Should You Be Taking MORE Folic Acid During Pregnancy?
WEDNESDAY, March 8, 2017 (HealthDay News)—Higher folic acid levels during pregnancy may reduce the risk of high blood pressure in children if their mothers have heart disease risk factors, a new study suggests.
"Our study adds further evidence on the early life origins of high blood pressure," said senior corresponding author Dr. Xiaobin Wang, a pediatrician from Boston University.
The study was published March 8 in the American Journal of Hypertension.
"Our findings raise the possibility that early risk assessment and intervention before conception and during pregnancy may lead to new ways to prevent high blood pressure and its consequences across life span and generations," Wang said in a journal news release.
She and her research colleagues looked at data from almost 1,300 mother-child pairs from births at Boston Medical Center. The moms and kids were followed from 2003 to 2014. Two-thirds of this group were black, and nearly 20 percent were Hispanic.
The researchers wanted to see if a woman's folic acid levels and heart disease risk factors—including high blood pressure, diabetes and obesity—during pregnancy individually and jointly had an impact on a child's blood pressure.
Nearly 29 percent of the children had elevated systolic blood pressure from ages 3 to 9 years. Systolic blood pressure is the top number in a blood pressure reading. Kids with higher blood pressure were more likely to have mothers with pre-pregnancy obesity, high blood pressure and diabetes.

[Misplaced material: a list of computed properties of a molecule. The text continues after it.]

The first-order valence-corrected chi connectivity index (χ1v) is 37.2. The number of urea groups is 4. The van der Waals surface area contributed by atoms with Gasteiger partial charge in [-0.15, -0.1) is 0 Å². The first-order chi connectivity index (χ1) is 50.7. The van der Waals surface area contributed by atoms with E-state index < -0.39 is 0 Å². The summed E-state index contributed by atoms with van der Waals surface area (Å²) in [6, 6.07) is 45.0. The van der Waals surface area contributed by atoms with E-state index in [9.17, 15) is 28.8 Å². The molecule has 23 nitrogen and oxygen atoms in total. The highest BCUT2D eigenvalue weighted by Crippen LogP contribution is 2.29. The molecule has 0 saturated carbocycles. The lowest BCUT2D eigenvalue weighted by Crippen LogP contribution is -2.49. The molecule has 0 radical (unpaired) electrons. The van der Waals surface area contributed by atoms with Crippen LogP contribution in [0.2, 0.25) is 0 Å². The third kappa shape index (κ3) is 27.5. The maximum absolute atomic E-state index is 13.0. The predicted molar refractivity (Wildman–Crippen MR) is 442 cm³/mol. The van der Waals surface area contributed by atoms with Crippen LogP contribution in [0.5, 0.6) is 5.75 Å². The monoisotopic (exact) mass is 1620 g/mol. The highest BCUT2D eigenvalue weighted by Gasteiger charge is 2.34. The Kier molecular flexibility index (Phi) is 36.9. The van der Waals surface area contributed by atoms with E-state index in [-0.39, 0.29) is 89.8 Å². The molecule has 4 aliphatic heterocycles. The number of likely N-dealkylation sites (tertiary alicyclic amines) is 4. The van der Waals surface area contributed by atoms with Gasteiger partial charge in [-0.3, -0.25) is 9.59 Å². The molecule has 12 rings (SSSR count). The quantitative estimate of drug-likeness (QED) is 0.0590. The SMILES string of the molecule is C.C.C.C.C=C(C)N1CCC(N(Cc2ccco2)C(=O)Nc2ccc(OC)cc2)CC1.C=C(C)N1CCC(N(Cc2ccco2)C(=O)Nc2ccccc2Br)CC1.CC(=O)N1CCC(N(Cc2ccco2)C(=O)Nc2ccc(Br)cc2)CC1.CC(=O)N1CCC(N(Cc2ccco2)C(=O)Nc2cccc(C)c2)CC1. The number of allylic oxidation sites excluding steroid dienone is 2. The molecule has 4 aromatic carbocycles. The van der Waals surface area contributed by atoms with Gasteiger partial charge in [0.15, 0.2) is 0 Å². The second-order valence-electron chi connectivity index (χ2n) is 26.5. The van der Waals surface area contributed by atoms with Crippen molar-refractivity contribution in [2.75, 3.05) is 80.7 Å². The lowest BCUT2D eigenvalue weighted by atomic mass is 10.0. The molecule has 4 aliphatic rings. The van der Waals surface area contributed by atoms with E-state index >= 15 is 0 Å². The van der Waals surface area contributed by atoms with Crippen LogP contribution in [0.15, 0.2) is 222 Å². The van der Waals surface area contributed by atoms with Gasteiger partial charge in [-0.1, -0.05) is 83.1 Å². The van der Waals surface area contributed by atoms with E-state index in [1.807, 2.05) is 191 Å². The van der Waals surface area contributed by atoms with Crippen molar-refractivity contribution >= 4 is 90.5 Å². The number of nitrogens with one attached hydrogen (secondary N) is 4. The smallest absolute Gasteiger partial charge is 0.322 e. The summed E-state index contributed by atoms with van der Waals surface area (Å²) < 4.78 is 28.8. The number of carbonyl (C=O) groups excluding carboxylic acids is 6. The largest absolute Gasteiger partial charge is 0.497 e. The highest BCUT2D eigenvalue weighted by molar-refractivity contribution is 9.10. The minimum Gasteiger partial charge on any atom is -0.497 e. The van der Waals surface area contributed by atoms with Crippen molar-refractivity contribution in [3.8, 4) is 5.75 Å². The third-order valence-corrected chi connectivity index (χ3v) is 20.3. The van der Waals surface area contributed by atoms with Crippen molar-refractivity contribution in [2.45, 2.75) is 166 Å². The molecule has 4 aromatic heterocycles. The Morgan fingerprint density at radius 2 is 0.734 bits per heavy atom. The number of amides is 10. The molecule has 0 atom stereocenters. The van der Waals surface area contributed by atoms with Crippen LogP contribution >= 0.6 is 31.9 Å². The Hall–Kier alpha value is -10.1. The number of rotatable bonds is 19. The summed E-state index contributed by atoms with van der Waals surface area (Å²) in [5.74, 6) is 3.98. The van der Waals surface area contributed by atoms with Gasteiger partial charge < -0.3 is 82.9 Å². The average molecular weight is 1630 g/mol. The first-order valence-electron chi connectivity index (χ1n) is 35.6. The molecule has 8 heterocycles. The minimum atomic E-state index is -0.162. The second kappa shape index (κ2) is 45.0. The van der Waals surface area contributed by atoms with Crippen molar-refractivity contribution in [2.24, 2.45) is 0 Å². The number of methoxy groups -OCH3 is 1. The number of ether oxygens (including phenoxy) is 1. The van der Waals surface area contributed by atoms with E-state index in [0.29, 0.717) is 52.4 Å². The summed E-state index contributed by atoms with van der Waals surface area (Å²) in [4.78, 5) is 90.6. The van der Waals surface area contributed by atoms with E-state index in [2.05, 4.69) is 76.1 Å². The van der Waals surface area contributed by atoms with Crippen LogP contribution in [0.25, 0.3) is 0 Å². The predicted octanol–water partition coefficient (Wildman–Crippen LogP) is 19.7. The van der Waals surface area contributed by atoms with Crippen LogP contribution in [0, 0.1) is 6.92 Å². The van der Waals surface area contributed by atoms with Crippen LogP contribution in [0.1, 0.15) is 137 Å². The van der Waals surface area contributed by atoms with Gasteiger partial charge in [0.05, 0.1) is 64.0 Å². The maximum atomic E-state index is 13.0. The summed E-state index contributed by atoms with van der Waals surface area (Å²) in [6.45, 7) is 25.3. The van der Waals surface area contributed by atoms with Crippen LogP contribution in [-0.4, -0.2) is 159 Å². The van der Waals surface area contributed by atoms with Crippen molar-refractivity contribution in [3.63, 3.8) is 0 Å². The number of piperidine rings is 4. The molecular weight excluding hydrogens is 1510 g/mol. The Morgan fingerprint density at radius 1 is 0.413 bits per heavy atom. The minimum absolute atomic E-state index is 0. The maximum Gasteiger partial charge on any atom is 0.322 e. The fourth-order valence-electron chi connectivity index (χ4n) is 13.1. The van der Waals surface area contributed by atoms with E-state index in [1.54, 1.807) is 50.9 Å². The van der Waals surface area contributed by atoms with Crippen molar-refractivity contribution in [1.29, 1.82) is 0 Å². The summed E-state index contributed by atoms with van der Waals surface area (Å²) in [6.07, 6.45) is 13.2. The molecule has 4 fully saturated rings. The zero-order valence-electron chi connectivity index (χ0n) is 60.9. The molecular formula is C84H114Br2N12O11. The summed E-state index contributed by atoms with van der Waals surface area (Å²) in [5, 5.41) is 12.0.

Those children were also more likely to have lower birth weight, lower gestational age and a higher body mass index (BMI—an estimate of body fat based on height and weight).
Higher levels of folic acid during pregnancy were associated with a 40 percent lower risk of high blood pressure among children of mothers with heart disease risk factors.
However, a mother's folic acid levels alone were not linked with a child's blood pressure. She had to also have heart disease risk factors for folic acid to make a difference, the study found.
The study was only designed to find a link between these factors; it couldn't prove a cause-and-effect relationship.
SOURCE: American Journal of Hypertension, news release, March 8, 2017
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